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Remembering Miriam Makeba, 'Mama Africa'


Sad news earlier today of the death of one of the most recognized voices to come out of South Africa's anti-apartheid movement. Singer Miriam Makeba died this morning from a heart attack after performing at a concert in Southern Italy. Widely known as Mama Africa and the Empress of African Song, Makeba was also celebrated by many and branded by others as a living symbol of the anti-apartheid campaign. Born in Johannesburg in 1932, she started performing in Sophiatown, a black cultural hub where she learned a lifelong lesson about apartheid. The black residents were forcibly removed by the government. Makeba first came to public attention as a featured vocalist with the Manhattan Brothers then with her all-woman group, the Skylarks, and she later gained international renown as a solo act. In 1963, she appeared at the United Nations to condemn apartheid in South Africa. A year later, Makeba found out her passport had been revoked, and she then spent some 30 years in exile.

Ms. MIRIAM MAKEBA (South African Singer and Activist, Mama Africa): It was very painful for me not to go back home. Mostly, it was painful that I couldn't come home to bury my mother. But you know, in life you make choices. You say, OK, are you going to sit here, Miriam Makeba, and say I'm a star and forget about home, or do you decide to say I'm a South African and this is what is happening to our people and so on. And I made that decision. And from then on, I was branded that artist who sings politics.

CONAN: Miriam Makeba in an interview with NPR's Farai Chideya in 2006. Forty years earlier, she collaborated with Harry Belafonte on the album "An Evening with Belafonte and Makeba" which featured songs about the struggle in her homeland. She's probably best remembered for her hits "Pata Pata" and the click song where she incorporated her native language, Xhosa. Her infusion of Xhosa, township rhythms and jazz was unlike anything Americans had heard. After Nelson Mandela's release from prison in 1990, Miriam Makeba returned to South African.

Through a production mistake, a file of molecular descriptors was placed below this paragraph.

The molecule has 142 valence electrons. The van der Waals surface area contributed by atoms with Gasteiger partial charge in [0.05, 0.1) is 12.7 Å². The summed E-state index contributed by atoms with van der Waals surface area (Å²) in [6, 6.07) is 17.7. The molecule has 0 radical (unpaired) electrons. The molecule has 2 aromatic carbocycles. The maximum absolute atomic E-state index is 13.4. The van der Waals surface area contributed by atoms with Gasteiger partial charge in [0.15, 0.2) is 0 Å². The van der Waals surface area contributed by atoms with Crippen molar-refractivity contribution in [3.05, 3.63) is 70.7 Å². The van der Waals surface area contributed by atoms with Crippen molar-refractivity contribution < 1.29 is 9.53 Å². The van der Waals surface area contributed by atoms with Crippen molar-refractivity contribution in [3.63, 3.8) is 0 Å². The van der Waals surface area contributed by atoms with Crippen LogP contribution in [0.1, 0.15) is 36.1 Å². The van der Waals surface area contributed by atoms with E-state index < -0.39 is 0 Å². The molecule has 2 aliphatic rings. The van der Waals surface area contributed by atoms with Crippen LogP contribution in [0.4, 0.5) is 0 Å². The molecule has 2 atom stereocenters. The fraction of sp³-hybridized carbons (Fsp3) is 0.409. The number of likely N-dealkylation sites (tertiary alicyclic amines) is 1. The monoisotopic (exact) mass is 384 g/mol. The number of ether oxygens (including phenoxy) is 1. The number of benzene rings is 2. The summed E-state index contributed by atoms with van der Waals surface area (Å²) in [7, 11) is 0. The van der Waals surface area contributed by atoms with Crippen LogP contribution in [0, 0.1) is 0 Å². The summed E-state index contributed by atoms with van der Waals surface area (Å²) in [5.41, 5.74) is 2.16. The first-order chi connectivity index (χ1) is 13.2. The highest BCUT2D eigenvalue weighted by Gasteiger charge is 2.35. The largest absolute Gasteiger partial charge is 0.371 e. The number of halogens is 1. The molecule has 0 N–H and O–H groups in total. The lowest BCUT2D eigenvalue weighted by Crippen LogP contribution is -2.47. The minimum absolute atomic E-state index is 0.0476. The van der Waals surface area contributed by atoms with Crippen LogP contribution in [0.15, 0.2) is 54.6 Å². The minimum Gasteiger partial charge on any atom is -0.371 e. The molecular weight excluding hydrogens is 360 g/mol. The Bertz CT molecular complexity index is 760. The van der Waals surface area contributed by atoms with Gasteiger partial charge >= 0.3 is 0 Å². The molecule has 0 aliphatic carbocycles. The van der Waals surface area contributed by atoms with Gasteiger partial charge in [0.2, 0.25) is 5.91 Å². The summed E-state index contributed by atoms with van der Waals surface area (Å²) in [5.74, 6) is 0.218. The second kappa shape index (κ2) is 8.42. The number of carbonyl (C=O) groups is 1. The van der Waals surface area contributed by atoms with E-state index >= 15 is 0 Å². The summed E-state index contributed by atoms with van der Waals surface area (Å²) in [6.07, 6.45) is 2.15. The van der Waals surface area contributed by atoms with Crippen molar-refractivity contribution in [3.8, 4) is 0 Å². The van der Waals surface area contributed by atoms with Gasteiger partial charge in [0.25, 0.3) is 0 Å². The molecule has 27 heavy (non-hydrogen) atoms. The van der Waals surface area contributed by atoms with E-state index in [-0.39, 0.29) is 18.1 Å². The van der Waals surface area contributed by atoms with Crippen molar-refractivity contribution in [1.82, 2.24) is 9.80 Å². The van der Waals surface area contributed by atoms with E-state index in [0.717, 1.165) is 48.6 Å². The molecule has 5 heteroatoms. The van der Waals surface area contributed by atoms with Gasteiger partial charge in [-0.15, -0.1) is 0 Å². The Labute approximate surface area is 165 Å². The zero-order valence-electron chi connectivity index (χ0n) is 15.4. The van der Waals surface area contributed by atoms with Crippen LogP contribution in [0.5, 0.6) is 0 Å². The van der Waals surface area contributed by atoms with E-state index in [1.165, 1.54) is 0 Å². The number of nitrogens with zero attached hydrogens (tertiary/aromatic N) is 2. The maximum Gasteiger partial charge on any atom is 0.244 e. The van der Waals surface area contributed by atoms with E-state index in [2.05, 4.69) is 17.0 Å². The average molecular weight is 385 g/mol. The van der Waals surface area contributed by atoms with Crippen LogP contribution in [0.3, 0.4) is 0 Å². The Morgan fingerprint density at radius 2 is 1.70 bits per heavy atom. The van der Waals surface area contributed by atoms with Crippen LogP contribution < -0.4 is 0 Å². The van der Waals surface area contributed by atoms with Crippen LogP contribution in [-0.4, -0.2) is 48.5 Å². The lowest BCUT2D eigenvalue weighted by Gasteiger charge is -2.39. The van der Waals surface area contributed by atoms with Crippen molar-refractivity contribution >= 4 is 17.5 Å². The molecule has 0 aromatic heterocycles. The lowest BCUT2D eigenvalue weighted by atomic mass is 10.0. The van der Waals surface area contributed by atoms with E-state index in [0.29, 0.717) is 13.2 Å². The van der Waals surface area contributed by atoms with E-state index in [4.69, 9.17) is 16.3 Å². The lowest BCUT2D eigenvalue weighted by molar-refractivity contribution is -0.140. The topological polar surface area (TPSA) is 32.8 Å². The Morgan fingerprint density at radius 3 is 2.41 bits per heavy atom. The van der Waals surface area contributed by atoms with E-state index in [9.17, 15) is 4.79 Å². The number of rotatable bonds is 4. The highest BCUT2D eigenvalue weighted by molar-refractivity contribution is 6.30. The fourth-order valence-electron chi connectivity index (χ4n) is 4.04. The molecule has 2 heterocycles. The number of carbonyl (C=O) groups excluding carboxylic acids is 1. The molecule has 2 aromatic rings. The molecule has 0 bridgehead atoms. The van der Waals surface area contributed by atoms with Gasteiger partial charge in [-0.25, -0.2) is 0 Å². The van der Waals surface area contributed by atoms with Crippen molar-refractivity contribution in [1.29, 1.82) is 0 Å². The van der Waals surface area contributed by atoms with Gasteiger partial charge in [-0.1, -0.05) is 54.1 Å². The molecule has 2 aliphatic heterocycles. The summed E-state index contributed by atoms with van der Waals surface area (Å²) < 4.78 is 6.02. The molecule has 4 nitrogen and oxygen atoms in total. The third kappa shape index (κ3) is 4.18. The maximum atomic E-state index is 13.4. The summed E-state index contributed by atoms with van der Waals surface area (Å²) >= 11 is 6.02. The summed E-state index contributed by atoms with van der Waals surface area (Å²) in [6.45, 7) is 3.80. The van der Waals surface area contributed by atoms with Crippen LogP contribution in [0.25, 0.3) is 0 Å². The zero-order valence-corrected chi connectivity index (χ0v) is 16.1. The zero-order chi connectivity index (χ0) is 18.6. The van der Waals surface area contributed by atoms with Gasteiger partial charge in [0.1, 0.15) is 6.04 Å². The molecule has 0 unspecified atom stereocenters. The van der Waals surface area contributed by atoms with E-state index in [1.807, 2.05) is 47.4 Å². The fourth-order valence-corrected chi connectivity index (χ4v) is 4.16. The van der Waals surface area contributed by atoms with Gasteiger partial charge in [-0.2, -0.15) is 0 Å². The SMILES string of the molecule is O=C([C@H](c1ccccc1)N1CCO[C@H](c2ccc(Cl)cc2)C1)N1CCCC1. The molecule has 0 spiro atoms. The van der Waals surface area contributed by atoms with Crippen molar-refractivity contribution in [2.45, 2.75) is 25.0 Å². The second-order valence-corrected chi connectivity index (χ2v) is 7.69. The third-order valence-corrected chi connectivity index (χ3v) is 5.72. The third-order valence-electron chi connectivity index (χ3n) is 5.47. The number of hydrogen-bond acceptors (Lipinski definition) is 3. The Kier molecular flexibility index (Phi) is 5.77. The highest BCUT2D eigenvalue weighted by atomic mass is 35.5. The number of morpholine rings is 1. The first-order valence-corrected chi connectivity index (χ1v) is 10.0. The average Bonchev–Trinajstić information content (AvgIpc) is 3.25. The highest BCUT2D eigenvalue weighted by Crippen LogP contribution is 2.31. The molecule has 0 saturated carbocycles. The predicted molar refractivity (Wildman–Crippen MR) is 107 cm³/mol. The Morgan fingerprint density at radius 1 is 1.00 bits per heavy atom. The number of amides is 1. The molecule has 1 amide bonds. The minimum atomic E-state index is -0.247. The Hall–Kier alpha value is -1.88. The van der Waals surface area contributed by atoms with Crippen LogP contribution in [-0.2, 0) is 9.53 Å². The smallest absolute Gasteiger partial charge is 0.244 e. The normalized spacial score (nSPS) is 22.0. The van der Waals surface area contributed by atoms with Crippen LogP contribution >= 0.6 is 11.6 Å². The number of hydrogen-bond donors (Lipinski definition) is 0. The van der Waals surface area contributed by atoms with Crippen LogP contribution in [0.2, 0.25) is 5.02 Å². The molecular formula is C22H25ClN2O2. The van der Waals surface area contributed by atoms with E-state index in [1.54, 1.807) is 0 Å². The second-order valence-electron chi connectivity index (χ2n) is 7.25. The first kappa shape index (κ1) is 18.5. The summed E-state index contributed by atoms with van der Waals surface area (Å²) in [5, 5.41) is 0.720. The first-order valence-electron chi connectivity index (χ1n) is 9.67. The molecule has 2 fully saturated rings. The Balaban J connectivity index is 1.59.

Today, former president Mandela said in a statement, "She was South Africa's first lady of song and so richly deserved the title of Mama Africa. She was a mother to our struggle and to the young nation of ours." In recent years, Makeba worked as a Goodwill Ambassador for South Africa and for the United Nations Food and Agriculture Organization. Miriam Makeba was 76 years old.

(Soundbite of Miriam Makeba singing in Xhosa)

CONAN: More on the life of Miriam Makeba later on All Things Considered. I'm Neal Conan and this is Talk of the Nation from NPR News. Transcript provided by NPR, Copyright NPR.

NPR transcripts are created on a rush deadline by an NPR contractor. This text may not be in its final form and may be updated or revised in the future. Accuracy and availability may vary. The authoritative record of NPR’s programming is the audio record.

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